Greek centrist and pro-European POTAMI (The River) party spokesman Dimitris Tsiodras argues that early elections are untimely taken against the backdrop of a recently approved financial support agreement.
"Tsipras first should have implemented the necessary conditions according to the loan agreements and given the country’s economy an opportunity to breathe freely, before leading it to elections," Tsiodras told Sputnik Turkey.
The Eurogroup of eurozone finance ministers approved the third bailout package for Athens, worth $98.6 billion at the current exchange rate, two weeks ago. Greece is required to adopt additional austerity measures and reforms, which include tax hikes and pension cuts, in exchange for the financial lifeline.
Greece is currently experiencing a deep economic crisis, struggling to repay a multi-billion debt to its international creditors, including the European Central Bank, the International Monetary Fund and some eurozone countries.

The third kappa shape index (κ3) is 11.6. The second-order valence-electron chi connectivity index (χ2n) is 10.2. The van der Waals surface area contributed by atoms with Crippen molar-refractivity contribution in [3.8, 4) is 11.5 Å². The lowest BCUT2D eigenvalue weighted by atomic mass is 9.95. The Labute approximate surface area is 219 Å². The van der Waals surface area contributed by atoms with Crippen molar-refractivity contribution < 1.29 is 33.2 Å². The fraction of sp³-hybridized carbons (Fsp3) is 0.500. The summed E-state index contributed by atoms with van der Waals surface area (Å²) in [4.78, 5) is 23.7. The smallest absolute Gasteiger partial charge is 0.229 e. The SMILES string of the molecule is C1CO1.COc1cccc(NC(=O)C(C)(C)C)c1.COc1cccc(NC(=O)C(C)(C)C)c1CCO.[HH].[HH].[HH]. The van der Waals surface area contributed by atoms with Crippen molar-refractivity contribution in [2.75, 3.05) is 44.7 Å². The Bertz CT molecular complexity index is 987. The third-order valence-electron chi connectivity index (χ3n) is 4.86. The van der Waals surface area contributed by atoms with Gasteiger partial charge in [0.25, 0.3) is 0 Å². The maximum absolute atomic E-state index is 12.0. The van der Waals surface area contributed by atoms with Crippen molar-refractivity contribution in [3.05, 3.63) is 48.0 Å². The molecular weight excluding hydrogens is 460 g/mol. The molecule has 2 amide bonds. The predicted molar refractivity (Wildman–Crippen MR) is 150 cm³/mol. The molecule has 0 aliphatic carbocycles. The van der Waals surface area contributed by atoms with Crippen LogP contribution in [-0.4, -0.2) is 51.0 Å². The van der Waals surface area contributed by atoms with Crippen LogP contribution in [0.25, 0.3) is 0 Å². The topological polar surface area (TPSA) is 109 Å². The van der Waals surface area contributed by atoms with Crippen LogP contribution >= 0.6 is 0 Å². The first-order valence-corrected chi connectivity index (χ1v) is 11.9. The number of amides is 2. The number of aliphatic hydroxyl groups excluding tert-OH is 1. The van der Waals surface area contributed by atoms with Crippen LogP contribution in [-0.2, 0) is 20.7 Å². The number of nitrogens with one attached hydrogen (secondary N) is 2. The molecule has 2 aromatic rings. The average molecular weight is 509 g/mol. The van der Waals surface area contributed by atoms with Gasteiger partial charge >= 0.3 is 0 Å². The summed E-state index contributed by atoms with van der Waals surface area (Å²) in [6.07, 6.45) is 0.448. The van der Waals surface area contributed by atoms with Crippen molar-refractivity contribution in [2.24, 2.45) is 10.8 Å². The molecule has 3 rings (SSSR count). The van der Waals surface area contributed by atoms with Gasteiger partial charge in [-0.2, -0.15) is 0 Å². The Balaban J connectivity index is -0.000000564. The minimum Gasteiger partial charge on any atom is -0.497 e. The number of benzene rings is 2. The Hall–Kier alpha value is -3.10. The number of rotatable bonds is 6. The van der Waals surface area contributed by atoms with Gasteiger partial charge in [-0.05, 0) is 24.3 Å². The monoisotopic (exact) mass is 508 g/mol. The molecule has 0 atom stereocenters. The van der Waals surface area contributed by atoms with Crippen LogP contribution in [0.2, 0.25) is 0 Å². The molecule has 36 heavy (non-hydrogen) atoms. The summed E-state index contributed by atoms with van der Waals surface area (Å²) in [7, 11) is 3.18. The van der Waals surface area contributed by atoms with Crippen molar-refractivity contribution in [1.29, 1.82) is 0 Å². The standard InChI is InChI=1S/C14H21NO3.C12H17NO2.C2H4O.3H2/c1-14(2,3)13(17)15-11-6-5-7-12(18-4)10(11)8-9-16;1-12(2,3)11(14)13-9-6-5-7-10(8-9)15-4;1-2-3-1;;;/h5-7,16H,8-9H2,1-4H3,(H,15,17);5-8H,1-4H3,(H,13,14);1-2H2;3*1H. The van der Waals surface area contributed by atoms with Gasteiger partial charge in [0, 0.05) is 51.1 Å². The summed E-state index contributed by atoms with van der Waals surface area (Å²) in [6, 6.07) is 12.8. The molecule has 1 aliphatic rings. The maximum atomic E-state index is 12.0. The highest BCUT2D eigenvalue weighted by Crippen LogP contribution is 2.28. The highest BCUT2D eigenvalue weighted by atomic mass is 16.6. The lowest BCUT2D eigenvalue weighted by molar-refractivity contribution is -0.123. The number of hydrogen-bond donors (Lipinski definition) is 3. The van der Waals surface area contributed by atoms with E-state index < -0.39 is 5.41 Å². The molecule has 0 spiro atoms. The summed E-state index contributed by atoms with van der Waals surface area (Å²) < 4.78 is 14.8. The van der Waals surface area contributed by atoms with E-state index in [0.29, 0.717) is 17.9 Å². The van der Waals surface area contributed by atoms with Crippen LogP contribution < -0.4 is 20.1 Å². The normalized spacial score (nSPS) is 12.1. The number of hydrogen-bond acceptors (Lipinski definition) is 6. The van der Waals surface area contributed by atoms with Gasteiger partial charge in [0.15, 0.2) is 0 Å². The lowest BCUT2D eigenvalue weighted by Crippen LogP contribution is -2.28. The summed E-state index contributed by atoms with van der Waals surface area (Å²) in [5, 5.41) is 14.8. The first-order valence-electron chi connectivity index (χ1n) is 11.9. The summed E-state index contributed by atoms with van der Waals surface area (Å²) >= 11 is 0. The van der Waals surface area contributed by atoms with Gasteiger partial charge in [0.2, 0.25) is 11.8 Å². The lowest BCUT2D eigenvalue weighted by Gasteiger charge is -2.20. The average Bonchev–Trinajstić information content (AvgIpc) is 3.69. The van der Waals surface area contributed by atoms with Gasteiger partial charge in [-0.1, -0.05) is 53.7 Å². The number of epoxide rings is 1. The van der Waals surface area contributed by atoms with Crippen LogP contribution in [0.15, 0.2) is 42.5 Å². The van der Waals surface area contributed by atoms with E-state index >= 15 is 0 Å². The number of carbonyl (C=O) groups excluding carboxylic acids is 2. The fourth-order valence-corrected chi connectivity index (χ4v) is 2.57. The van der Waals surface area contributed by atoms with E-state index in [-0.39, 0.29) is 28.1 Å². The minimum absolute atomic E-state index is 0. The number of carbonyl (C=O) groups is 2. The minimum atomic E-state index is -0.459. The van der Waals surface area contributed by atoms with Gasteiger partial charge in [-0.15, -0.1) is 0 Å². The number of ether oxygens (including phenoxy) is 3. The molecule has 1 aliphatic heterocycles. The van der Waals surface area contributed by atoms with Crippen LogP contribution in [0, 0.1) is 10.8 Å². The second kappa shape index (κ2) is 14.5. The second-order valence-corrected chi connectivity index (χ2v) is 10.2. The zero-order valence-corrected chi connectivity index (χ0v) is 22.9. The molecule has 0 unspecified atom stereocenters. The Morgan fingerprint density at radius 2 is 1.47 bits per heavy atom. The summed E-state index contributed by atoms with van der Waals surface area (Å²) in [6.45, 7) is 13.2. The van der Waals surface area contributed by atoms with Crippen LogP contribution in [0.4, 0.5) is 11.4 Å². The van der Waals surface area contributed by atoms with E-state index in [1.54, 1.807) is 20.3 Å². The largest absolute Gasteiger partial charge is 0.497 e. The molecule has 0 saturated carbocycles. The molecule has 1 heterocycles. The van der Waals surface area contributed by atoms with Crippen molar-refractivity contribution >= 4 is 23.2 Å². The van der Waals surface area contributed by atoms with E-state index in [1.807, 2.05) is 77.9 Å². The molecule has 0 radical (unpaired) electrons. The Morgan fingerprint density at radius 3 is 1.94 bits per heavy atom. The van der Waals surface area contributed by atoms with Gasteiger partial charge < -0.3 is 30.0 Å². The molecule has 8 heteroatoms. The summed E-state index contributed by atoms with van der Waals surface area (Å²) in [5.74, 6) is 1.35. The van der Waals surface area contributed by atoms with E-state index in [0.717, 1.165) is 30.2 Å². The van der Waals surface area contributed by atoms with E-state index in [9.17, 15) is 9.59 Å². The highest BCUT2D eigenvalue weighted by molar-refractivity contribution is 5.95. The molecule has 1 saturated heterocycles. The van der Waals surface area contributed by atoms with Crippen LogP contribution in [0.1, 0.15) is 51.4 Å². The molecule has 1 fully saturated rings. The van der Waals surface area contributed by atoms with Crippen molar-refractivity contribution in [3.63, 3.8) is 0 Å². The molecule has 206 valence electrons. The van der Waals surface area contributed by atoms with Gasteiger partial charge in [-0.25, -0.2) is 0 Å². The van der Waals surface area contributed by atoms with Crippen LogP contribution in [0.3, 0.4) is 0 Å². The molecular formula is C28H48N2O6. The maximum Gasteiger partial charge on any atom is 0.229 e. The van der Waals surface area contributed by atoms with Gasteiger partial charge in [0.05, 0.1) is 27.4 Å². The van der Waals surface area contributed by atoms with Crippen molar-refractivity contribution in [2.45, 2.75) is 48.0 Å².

"Syriza turns a blind eye to a number of important circumstances. It does not seem to notice the dire condition the country’s economy is in," POTAMI’s Tsiodras stressed.
The decision to hold snap nationwide elections is said to help Tsipras secure popular support for his about-face on the bailout deal with international creditors. His Syriza party swept to power in January on an anti-austerity platform.
The ruling Greek political and economic system has become obsolete and needs to be overhauled, the POTAMI opposition party said.
"The current cabinet has outlived itself, the current clientelist political and economic system needs to be revised," Dimitris Tsiordas argued.
The centrist pro-European POTAMI party spokesman added that Prime Minister Alexis Tsipras’ Syriza party built its foreign policy strategy based on "illusions."
"This led to a situation where Greece found itself isolated in Europe. Nobody came to our side at Eurogroup meetings," Tsiordas stressed.